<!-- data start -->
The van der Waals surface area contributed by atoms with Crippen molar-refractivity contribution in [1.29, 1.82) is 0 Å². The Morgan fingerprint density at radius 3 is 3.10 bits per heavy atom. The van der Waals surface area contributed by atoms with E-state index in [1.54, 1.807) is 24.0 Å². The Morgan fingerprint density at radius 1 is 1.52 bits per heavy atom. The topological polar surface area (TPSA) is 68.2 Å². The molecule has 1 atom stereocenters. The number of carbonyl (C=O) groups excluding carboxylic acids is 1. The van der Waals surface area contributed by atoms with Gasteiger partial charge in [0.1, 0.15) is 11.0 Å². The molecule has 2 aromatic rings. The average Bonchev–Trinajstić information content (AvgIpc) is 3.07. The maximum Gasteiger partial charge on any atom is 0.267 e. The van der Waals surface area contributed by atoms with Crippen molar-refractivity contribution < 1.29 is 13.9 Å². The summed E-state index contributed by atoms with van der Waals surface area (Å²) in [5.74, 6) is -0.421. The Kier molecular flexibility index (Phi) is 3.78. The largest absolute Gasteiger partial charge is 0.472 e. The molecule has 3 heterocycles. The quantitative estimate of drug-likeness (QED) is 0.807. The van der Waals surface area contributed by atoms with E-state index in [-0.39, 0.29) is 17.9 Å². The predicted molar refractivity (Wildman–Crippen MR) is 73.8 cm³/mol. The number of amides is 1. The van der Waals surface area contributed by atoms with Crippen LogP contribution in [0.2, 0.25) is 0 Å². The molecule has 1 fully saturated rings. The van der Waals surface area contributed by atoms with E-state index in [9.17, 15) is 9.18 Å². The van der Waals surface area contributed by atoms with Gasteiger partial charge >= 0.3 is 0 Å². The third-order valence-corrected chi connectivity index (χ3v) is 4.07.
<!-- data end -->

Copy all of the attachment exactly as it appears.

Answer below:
The van der Waals surface area contributed by atoms with Crippen molar-refractivity contribution in [1.29, 1.82) is 0 Å². The Morgan fingerprint density at radius 3 is 3.10 bits per heavy atom. The van der Waals surface area contributed by atoms with E-state index in [1.54, 1.807) is 24.0 Å². The Morgan fingerprint density at radius 1 is 1.52 bits per heavy atom. The topological polar surface area (TPSA) is 68.2 Å². The molecule has 1 atom stereocenters. The number of carbonyl (C=O) groups excluding carboxylic acids is 1. The van der Waals surface area contributed by atoms with Gasteiger partial charge in [0.1, 0.15) is 11.0 Å². The molecule has 2 aromatic rings. The average Bonchev–Trinajstić information content (AvgIpc) is 3.07. The maximum Gasteiger partial charge on any atom is 0.267 e. The van der Waals surface area contributed by atoms with Crippen molar-refractivity contribution < 1.29 is 13.9 Å². The summed E-state index contributed by atoms with van der Waals surface area (Å²) in [5.74, 6) is -0.421. The Kier molecular flexibility index (Phi) is 3.78. The largest absolute Gasteiger partial charge is 0.472 e. The molecule has 3 heterocycles. The quantitative estimate of drug-likeness (QED) is 0.807. The van der Waals surface area contributed by atoms with E-state index in [-0.39, 0.29) is 17.9 Å². The predicted molar refractivity (Wildman–Crippen MR) is 73.8 cm³/mol. The number of amides is 1. The van der Waals surface area contributed by atoms with Crippen LogP contribution in [0.2, 0.25) is 0 Å². The molecule has 1 fully saturated rings. The van der Waals surface area contributed by atoms with E-state index in [9.17, 15) is 9.18 Å². The van der Waals surface area contributed by atoms with Gasteiger partial charge >= 0.3 is 0 Å². The third-order valence-corrected chi connectivity index (χ3v) is 4.07.